RapidRequest: Hong Kong in 24 Hours (or traipsing through the city with a 7-11 and Tiffany on every block)

Reader Steve M. just got off a trans-Atlantic flight today and in true Rapid Traveler style is tomorrow flying across the Pacific for a holiday in Beijing, Shanghai and Hong Kong. Frugal Travel Guy is en route to Beijing today on The Rapid Traveler’s itinerary, but Steve’s request gives The Rapid Traveler a chance to explore one of his favorite cities. He first visited Hong Kong in 1997, taking home a sealed, empty can of the ‘Last Breath of Colonial Air,’ just prior to the British handover to China, went back in 2001 for a semester at Chinese University of Hong Kong, and in subsequent years has returned several times a year for China ‘visa runs’ and vacations.

A Rapid Traveler day in Hong Kong:

Get an Octopus card from a MTR station. Do not get a one-day MTR pass. This itinerary uses about half a dozen modes of transport and all require exact change. The Octopus card can even be used at many convenience stores and fast food restaurants.

Start early, heat and humidity are in hot pursuit. Full-blown dim sum is not as easy to find as might be expected but cafe diners (茶餐廳) are several to a block and have a baffling array of menus and combos for breakfast. Not all is inspiring, but enjoy a pineapple bun with slab of cold butter (菠蘿油) and strong milk tea (奶茶). Perhaps indulge in the sinful Hong Kong-style French toast since you will have an active day. If you want the dim sum experience and are willing to devote a few hours, try a Maxim’s Palace, particularly recommended is the City Hall location.

Head to Hong Kong Island for the Peak Tram up to Victoria Peak. Bus 15C from the Star Ferry Terminal goes right to the tram. Up on Victoria Peak, leave the tourist crowds behind and discover that much of Hong Kong is lush nature. Follow this Peak Circle Walk, making sure to print the map, and instead of following the circle, take the blue side trip on Hatton Road, down past Hong Kong University and get a bus on Kotewell Road back to Central.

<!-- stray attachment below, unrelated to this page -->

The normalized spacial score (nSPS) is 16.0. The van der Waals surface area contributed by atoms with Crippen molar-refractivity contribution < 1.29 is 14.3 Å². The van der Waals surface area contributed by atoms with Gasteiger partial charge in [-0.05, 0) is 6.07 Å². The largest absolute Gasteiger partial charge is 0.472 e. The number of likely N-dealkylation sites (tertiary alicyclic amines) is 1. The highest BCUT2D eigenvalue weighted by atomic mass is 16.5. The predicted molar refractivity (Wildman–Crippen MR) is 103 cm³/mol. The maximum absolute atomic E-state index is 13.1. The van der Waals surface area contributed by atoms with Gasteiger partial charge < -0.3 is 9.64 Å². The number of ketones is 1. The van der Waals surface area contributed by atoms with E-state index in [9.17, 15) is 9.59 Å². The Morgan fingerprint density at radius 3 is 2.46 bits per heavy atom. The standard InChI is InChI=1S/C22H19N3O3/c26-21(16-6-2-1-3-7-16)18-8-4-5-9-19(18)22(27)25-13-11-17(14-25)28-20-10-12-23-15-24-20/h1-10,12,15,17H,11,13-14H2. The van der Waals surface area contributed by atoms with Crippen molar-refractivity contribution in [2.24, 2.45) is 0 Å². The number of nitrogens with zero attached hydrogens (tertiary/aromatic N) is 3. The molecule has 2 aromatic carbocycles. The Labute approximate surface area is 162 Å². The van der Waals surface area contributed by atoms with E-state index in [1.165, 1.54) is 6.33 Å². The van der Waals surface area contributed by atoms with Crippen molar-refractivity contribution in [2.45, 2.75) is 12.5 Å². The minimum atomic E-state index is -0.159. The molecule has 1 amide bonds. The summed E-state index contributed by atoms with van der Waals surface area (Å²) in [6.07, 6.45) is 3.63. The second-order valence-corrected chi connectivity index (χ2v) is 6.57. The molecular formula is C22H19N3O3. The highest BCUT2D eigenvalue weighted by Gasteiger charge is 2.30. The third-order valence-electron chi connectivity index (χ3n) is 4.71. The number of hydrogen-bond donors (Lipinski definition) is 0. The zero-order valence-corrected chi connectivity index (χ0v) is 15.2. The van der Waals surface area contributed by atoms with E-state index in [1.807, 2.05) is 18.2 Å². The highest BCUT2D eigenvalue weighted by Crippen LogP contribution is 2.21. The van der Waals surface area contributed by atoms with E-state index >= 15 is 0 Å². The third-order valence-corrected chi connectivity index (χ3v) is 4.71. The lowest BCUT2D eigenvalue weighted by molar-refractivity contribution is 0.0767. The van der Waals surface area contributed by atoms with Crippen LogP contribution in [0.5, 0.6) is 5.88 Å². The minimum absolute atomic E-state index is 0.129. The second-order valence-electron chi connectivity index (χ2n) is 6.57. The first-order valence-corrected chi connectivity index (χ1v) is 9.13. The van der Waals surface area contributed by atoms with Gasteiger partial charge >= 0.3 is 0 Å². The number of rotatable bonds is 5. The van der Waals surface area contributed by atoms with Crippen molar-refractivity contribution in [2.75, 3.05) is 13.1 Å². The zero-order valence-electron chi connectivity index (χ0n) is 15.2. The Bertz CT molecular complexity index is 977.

菠蘿油 (Pineapple Bun)

Photo by Dennis Wong

Back in Central, you should be just about in time for the Mid-Levels Escalator to start running uphill at 10:30 and you can ascend the layer cake of Hong Kong Island. You’ll have to walk, bus or taxi back down to Central where a nostalgic trolley ride over to Causeway Bay is in order. Take the trolley back to Central for the Star Ferry to Tsim Tsa Tui in Kowloon. You may want to ride the Star Ferry a few more times throughout the day, it is that special. The rest of the day is in Kowloon, first stop is a quick two-part lunch.

Take the MTR to Jordan and walk to Parkes St between Jordan St and Bowring St. Lunch phase one is beef brisket noodles at Mok Man Kee, then head next door to Australia Dairy Company for phase two: steamed milk or egg for dessert (and check out this excellent, student-run site with a hand-picked selection of the best Hong Kong eats: Tasting Hong Kong).

After lunch you can take the MTR up to Mong Kok and push cheek to jowl through markets and shopping streets, including Ladies Market, and a great, funky exemplar of Hong Kong’s endless upscale shopping malls, Langham Place. Lots of electronic stores in the area but make sure that ‘deal’ really is one.

If shopping is of no interest, head down to Tsim Tsa Tsui and walk along the harbor promenade. You can walk east to the excellent Hong Kong Museum (or go direct by bus right after lunch) to learn something while bathed in Hong Kong’s trademark frigid air conditioning. These walking tour maps provide good overviews of the two areas, but you’ll need to cut them short to fit into limited time.

Exhaustion will be setting in and it is a good time for a nap or a movie (don’t underestimate the value of a couple hours sitting still, out of the sun and bathed by air conditioning – The Rapid Traveler has been in cinemas all over Asia). A stop for a fruity delight at one of the dozens of Hui Lau Shan outlets will be invigorating.

In the evening return to Jordan for the Temple Street Night Market and its open-air seafood restaurants. Pick what you want from the tanks coolers, don’t be bashful, and look at the photo flip books for non-seafood dishes. Great food and great value. The Rapid Traveler feels bad for all the ducks that have been sacrificed over the years for his plates of roast, smoked duck at the restaurant on the eastern corner of the market.

Head to Tsim Tsa Tsui. If filled with energy, consider a roundtrip on the Star Ferry for the night view.

Star Ferry (HONG KONG) III

Photo by Chi King

Or go straight to the grand, colonial-era Peninsula Hotel, with its trademark green Rolls Royce fleet and up to the Philipe Starck- designed Felix Bar. The view from the picture window in the men’s restroom is justifiably lauded as one of the best in the world, though it is reported that the ladies have a less choice placement.

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  • Steve M

    Stefan, thanks for the great guide! It was very helpful for our Hong Kong trip. We ended up actually having less than a 24 hrs on the ground but your tips were great for the time that we had.

  • Holly

    I often started my day with the orange pancakes at the Peninsula Hotel. Divine!

  • @Holly – the Peninsula is indeed superb and I love that by day you can have stately English afternoon tea and by night jaws drop from the bathroom views from the Philippe Starck-designed Felix bar at the top.